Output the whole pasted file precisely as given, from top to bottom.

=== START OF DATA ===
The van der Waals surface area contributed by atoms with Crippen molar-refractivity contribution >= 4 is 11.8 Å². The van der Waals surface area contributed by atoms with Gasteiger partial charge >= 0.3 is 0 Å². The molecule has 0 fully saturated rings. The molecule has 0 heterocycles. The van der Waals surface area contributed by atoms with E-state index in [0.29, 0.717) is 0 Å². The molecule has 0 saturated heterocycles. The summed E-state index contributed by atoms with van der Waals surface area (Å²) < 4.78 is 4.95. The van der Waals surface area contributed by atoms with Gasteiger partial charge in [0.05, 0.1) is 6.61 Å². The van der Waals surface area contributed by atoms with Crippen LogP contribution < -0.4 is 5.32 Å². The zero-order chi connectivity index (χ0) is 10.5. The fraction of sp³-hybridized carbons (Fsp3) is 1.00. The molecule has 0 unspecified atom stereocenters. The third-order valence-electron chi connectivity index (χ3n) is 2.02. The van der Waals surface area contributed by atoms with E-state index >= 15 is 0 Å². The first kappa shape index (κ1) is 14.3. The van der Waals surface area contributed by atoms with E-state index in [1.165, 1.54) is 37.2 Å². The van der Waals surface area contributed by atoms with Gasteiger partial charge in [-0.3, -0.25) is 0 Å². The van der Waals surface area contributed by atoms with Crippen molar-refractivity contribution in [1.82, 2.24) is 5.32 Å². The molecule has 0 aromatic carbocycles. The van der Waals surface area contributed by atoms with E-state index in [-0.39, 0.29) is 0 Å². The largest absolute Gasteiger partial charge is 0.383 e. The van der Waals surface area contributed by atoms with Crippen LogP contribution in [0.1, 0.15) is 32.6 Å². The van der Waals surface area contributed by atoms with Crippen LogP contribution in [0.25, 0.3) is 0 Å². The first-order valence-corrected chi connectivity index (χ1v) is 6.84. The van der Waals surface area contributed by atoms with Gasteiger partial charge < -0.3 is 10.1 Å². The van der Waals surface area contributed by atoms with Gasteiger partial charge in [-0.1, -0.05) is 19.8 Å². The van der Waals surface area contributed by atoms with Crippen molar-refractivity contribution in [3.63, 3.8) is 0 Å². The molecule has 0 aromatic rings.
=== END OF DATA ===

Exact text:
The van der Waals surface area contributed by atoms with Crippen molar-refractivity contribution >= 4 is 11.8 Å². The van der Waals surface area contributed by atoms with Gasteiger partial charge >= 0.3 is 0 Å². The molecule has 0 fully saturated rings. The molecule has 0 heterocycles. The van der Waals surface area contributed by atoms with E-state index in [0.29, 0.717) is 0 Å². The molecule has 0 saturated heterocycles. The summed E-state index contributed by atoms with van der Waals surface area (Å²) < 4.78 is 4.95. The van der Waals surface area contributed by atoms with Gasteiger partial charge in [0.05, 0.1) is 6.61 Å². The van der Waals surface area contributed by atoms with Crippen LogP contribution < -0.4 is 5.32 Å². The zero-order chi connectivity index (χ0) is 10.5. The fraction of sp³-hybridized carbons (Fsp3) is 1.00. The molecule has 0 unspecified atom stereocenters. The third-order valence-electron chi connectivity index (χ3n) is 2.02. The van der Waals surface area contributed by atoms with E-state index >= 15 is 0 Å². The first kappa shape index (κ1) is 14.3. The van der Waals surface area contributed by atoms with E-state index in [1.165, 1.54) is 37.2 Å². The van der Waals surface area contributed by atoms with Gasteiger partial charge in [-0.3, -0.25) is 0 Å². The van der Waals surface area contributed by atoms with Crippen molar-refractivity contribution in [1.82, 2.24) is 5.32 Å². The molecule has 0 aromatic carbocycles. The van der Waals surface area contributed by atoms with E-state index in [-0.39, 0.29) is 0 Å². The largest absolute Gasteiger partial charge is 0.383 e. The van der Waals surface area contributed by atoms with Crippen LogP contribution in [0.1, 0.15) is 32.6 Å². The van der Waals surface area contributed by atoms with Crippen LogP contribution in [0.25, 0.3) is 0 Å². The first-order valence-corrected chi connectivity index (χ1v) is 6.84. The van der Waals surface area contributed by atoms with Gasteiger partial charge < -0.3 is 10.1 Å². The van der Waals surface area contributed by atoms with Gasteiger partial charge in [-0.1, -0.05) is 19.8 Å². The van der Waals surface area contributed by atoms with Crippen molar-refractivity contribution in [3.63, 3.8) is 0 Å². The molecule has 0 aromatic rings.